Opossums are solitary except when mating or caring for young. Female opossums raise 2, rarely 3, litters per year. Young are born 13 days after mating. Young are born blind, hairless, and helpless. When they are ½ inch long, young find their way into the pouch of the female, where they each attach to 1 of 13 teats. About 23 young are born but only those that attach to a teat survive: the rest quickly perish. The average size of a litter is 7 to 8. They remain in the pouch for 7 to 8 weeks and are not weaned until 96 to 108 days after birth. Most young die during their first year. Those that survive until spring breed in that year. Wild opossums may live 2 to 3 years; they may live twice as long in captivity.
Opossums do not dig their own burrows but use burrows abandoned by other animals. Other den sites include tree cavities, brush piles, rock crevices, and nests of squirrels that have been abandoned. They sometimes den under homes, attics, and garages where they may make a messy nest.
Opossums usually are solitary and nomadic, with a home range of 10 to 50 acres. Young seem to roam randomly until they find a suitable home range. They have a top running speed of 3.5 miles per hour and escape predators by entering burrows, climbing trees, or swimming. When threatened, opossums may bare their teeth, growl, hiss, bite, screech, and exude a yellow-green fluid from the anal glands that smells mildly like a skunk. An opossum may “play dead” by rolling onto its back and going limp, sometimes with the tongue lolling out of its mouth, which may be an involuntary comatose state. Opossums may appear stupid when captured or surprised, but have ranked above dogs in some intelligence tests.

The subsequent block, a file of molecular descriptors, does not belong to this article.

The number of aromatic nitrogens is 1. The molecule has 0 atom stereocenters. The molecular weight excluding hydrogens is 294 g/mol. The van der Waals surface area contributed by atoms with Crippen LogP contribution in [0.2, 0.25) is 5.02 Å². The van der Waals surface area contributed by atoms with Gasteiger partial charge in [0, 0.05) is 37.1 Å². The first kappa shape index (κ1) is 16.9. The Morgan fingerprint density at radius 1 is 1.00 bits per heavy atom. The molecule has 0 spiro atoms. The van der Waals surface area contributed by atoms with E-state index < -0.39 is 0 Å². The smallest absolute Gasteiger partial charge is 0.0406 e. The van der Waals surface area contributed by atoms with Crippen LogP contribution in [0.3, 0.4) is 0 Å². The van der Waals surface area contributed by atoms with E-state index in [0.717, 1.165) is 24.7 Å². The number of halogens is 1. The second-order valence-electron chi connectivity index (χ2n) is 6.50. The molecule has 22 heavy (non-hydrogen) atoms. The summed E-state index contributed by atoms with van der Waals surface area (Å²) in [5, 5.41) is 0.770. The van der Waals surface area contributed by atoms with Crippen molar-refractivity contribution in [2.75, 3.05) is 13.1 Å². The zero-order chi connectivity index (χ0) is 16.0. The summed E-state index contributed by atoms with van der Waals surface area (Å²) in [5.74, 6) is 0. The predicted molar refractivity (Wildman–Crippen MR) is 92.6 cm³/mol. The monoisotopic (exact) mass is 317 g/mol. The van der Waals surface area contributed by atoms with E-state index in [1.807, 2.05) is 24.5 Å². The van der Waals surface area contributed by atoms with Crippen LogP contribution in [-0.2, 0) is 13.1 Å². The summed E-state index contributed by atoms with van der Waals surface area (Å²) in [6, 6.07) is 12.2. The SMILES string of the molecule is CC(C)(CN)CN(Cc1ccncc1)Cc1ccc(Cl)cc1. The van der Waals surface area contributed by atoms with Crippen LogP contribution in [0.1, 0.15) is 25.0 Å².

Opossums do not hibernate. During very cold weather, they enter dens for short periods until temperatures rise. Although they primarily are nocturnal, they may forage during the day, especially in cold weather.
Opossums use diverse habitats that may be arid or moist, forest or field, and urban or rural. They prefer habitat near streams and swamps.
Opossums are opportunistic omnivores. They consume animals and plants including insects, worms, snakes, lizards, mice, rats, grasses, fruits, and vegetables. Opossums may visit compost piles, garbage cans, or dishes of food intended for pets. Opossums often are considered beneficial because they feed on insects, mice, and rats.